is that correct? mr. barrasso: my colleague is absolutely correct. that is exactly what is happening. they call this a health care bill. it doesn't really seem to address the major issues that patients across the country are concerned about and my colleague is absolutely right. we need a patient-centered approach. it doesn't address the issue that doctors are concerned about. which is the issue of knacking sure that a doctor and a patient can work together toward the best health for that patient. doctors and patients alike are very much opposed to this bill, and when senator mccain talks about this dr. fix, doctors across the country, to make this bill works, it says they're going to get a 21% cut in what they get paid for take care of patients who depend upon medicare for their health care, and then keep that price frozen tor the next ten years. that's the only way they can come up in any way, the
democrats can say well, this actually saves money, when in reality in terms of health care in the country, it does not. this bill if it passes is going to end up costing patients more, it's going to interfere with the doctor-patient relationship, it's going to result in an america where people truly believe that their health care, if this passes, their health care, their personal care -- and that's what people worry about. they say what's in it for me? how is this going to affect me and my life and my children? for adults, how is it going to affect our parents? they believe that the care that they receive, in terms of the quality of care, the available care that they receive, is going to be worse, and they believe it's going to end up costing more. and that's why in a recent poll just this week, 57% of americans say that this plan, if it passes, will hurt the economy. we're at a time where we're at 9.7% unemployment in this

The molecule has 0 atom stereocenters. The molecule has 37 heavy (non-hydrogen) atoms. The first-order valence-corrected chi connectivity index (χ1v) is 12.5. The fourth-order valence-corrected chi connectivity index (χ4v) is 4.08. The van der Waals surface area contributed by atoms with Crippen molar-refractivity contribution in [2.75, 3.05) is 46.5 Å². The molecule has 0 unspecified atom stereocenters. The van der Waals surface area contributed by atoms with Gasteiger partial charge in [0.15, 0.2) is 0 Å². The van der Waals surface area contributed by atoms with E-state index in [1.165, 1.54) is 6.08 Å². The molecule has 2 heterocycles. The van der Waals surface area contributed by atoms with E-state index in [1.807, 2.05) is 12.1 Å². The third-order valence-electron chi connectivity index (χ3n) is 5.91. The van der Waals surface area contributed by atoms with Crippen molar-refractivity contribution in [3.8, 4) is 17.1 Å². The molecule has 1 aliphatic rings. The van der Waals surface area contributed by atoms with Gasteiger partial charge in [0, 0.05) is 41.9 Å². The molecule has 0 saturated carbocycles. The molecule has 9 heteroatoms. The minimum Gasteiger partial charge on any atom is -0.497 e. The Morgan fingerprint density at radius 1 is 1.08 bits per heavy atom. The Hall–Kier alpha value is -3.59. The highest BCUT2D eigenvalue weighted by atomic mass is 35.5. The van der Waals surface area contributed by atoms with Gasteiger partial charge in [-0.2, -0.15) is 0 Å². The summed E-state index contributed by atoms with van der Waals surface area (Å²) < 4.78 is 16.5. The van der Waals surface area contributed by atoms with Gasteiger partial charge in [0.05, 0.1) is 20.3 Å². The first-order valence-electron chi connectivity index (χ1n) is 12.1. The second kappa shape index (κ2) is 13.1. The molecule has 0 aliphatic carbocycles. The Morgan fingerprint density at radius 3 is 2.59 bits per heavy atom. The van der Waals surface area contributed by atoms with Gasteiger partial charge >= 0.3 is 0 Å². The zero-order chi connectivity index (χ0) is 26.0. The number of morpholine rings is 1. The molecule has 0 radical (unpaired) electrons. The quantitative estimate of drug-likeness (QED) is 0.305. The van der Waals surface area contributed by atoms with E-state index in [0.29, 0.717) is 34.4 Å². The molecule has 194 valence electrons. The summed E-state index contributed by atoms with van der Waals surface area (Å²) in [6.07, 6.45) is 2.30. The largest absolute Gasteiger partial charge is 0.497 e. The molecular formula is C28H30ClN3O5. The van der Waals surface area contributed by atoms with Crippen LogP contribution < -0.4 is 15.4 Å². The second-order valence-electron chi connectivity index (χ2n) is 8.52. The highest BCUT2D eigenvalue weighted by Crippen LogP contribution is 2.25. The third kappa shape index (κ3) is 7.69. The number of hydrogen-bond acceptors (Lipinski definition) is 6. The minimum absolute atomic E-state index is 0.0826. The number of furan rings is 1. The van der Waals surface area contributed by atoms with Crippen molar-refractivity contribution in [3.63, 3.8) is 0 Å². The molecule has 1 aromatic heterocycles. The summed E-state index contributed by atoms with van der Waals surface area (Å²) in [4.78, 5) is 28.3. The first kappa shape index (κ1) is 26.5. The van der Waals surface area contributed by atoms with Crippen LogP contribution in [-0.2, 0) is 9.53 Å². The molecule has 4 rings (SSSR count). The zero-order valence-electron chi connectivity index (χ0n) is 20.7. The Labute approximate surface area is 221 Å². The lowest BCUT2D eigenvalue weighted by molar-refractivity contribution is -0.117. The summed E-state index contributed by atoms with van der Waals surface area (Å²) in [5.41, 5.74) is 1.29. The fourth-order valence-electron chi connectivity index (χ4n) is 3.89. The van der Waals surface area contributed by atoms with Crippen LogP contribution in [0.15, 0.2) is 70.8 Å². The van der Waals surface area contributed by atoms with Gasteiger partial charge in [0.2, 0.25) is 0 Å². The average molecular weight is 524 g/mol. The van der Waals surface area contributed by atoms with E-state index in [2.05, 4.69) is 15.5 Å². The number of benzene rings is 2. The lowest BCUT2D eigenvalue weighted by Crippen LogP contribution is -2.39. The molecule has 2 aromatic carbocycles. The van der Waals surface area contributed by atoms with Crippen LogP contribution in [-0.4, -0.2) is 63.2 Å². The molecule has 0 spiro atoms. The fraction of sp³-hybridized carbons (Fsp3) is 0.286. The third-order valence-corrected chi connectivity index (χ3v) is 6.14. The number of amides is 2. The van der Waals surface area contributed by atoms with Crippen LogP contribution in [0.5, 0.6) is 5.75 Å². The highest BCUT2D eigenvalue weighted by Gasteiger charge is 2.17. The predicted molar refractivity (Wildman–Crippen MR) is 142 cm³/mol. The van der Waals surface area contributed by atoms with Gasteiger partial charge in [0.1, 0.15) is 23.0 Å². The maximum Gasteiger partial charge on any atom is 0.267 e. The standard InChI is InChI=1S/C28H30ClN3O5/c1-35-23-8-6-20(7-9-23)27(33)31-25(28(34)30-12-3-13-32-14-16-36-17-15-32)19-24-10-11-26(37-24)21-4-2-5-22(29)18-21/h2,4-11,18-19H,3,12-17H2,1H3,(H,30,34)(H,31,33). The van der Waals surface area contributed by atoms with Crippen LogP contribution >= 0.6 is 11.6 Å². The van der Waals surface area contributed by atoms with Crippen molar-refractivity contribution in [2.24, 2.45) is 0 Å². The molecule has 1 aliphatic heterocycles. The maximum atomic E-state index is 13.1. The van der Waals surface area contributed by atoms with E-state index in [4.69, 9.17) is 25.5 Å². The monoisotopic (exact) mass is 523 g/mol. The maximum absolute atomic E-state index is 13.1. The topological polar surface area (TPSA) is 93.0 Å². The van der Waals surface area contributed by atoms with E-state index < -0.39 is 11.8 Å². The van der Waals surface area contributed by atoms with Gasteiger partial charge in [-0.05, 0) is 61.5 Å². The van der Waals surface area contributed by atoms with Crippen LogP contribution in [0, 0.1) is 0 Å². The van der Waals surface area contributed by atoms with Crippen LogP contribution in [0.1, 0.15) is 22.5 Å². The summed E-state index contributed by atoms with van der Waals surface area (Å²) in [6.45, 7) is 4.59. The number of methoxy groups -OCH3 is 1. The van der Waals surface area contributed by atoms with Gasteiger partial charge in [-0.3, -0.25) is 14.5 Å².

country. people are looking for work, and the place that people find jobs in this economy right now tends to be working for the government. but the engine that drives our nation and the economy of this nation, the engine has been for decades and decades small businesses. that's who we rely upon to stimulate the economy and get job growth. that's who we should be relying on. not washington, not the federal government. and that's why 57% of americans who are focused on the economy say we believe that this economy will be hurt if this bill passes. people are focused on the debt and the cost, and 81% of americans say it's going to cost more than estimated, because as senator mccain has said, the numbers that we look at, the fact that the -- that doctors are going to be cut 21% across the board and continue for the